A word on Loughborough: Commonly known as Bill Love, he passed away on April 7, 2010. He was a cat of many lives and one who resided in and out of the jazz purview. In music he is best known as the co-author, along with David “Buck” Wheat, of “Better Than Anything,” a popular jazz number covered by numerous artists including, Irene Kral, Sheila Jordan, Bob Dorough, and Al Jarreau.

Wheat and Loughborough grew up together in San Antonio, Texas and were also the founders of the Boobam Bamboo Drum Company, and from 1954 to ’55 built instruments for composer Harry Partch. Their instruments were used by several jazz ensembles during this time. A percussionist himself, Loughborough appears on the Pacific Jazz recording, Chet Baker and his Crew, where he is listed as playing chromatic tympani.

A one-time 16 year-old student at MIT, Loughborough was a life-long advocate for the disabled. For more on this fascinating character of America music see:

For more on Partch see:

The question is: What was Loughborough and Baker doing in Worcester in 1955? The fact that Gavin mentions Loughborough as “a drum maker,” one could assume that the musicians may have been on their way here to visit Walberg & Auge, one of the largest and most prestigious percussion manufactures in the country. See:

Also, the Baker band was touring the East Coast that summer appearing at such places as the Newport Jazz Festival and the Celebrity Club in Providence

The pianist in the band had other reasons to visit Worcester. The Telegram ran this item: “The wedding is announced of Miss Joyce Swenson of Holden to Russ Freeman of Los Angeles, composer and pianist with Chet Baker’s band. They are visiting here, having come from the coast. She is a former instructor at Arthur Murray’s dance studio here.”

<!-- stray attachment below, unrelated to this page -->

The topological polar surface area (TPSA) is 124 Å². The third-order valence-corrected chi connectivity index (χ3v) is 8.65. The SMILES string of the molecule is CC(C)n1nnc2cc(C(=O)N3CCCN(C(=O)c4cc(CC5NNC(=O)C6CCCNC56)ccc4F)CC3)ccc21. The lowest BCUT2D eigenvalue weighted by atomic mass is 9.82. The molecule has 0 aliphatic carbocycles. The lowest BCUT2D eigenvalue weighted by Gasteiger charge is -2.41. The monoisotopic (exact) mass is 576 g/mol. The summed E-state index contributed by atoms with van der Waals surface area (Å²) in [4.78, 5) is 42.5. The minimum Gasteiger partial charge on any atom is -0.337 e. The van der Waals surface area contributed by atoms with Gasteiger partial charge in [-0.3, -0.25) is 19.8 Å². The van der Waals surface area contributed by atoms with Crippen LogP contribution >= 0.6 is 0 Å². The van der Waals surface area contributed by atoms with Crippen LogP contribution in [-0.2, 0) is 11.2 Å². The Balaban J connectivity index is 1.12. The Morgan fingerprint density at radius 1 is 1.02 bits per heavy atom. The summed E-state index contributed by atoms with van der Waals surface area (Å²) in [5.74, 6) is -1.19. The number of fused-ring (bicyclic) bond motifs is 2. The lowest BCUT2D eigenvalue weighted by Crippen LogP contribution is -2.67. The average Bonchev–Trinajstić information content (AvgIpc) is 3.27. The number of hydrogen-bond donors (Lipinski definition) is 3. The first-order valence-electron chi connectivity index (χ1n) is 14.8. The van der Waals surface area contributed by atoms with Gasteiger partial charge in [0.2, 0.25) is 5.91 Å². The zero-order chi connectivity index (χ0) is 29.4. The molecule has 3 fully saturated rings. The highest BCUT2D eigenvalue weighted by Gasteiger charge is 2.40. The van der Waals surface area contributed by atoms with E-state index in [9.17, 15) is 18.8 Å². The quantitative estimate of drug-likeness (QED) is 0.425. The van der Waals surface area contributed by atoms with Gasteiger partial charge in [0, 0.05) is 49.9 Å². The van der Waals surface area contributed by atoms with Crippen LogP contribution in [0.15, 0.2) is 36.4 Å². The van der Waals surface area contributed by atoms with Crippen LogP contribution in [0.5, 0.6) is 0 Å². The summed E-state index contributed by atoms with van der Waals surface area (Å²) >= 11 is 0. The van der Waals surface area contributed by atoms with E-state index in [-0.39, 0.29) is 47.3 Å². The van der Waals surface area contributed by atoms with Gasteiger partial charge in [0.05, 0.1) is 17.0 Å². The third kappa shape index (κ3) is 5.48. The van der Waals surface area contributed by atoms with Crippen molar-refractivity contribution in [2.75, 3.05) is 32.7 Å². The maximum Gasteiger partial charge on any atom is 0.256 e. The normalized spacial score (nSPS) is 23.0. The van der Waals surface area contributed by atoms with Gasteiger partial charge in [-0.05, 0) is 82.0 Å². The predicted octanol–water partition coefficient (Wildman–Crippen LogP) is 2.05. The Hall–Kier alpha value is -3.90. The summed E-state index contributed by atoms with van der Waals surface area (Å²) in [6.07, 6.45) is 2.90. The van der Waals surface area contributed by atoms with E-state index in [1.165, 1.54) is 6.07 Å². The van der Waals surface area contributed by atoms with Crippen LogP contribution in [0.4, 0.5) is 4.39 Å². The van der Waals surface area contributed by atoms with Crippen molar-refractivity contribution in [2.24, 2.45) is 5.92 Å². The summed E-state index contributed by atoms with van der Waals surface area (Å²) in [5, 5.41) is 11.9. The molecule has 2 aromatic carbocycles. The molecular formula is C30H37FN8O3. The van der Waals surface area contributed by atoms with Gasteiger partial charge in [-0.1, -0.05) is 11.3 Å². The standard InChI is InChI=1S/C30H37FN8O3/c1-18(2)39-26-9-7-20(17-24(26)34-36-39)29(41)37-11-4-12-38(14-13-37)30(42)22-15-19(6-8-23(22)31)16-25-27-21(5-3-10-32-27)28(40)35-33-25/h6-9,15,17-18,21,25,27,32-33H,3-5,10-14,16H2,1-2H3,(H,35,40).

Freeman worked with Baker from the summer of 1953 through August 1955. The pianist is quoted as saying that the trumpeter's heroin use began at the end of 1954. "He started to use right around the time everyone else was stopping. Drugs were going out of fashion. I was also strung out for a time, but I had stopped just when we started the quartet in June of 1953. Chet was also the only guy who continued so long while other junkies either quit or died." 

In 1955, Chet Baker was deep into the throes of junkiedom. Before the year was out, the brilliant young pianist Dick Twardzik, who was touring Europe with the trumpeter, was found dead in Paris. He was 21. A victim of a drug overdose, the death profoundly impacted Baker. Note: Bostonian Peter Littman was by then the drummer in the band.

Pianist Dick Twardzik in action as a ghostly Chet Baker looks on 

As far as the location of the Worcester woods, that remains in question. It could have been anywhere between here and Providence. Along Route 146 is a reasonable guess.

Gypsies? Documented histories of such people who lived or traveled in and around Worcester go back to the 1880s. Or, it could have just been an expression used by Loughborough to describe or conceal the identity of the men.   

Although, in this bizarre midnight ritual Baker was convinced by the performance of the men and the authenticity of their supernatural powers.

“Years later,” the trumpeter claimed that the curse had worked,” Gavin reported, “not only had O’Grady been ejected from the narcotics squad, but Baker heard, had been badly injured by a bottle thrown at his head.” 

Chet Baker at the Newport Jazz Festival in 1955

Note: This is a work in progress. Comments, corrections, and suggestions are always welcome at: Also see:  Thank you.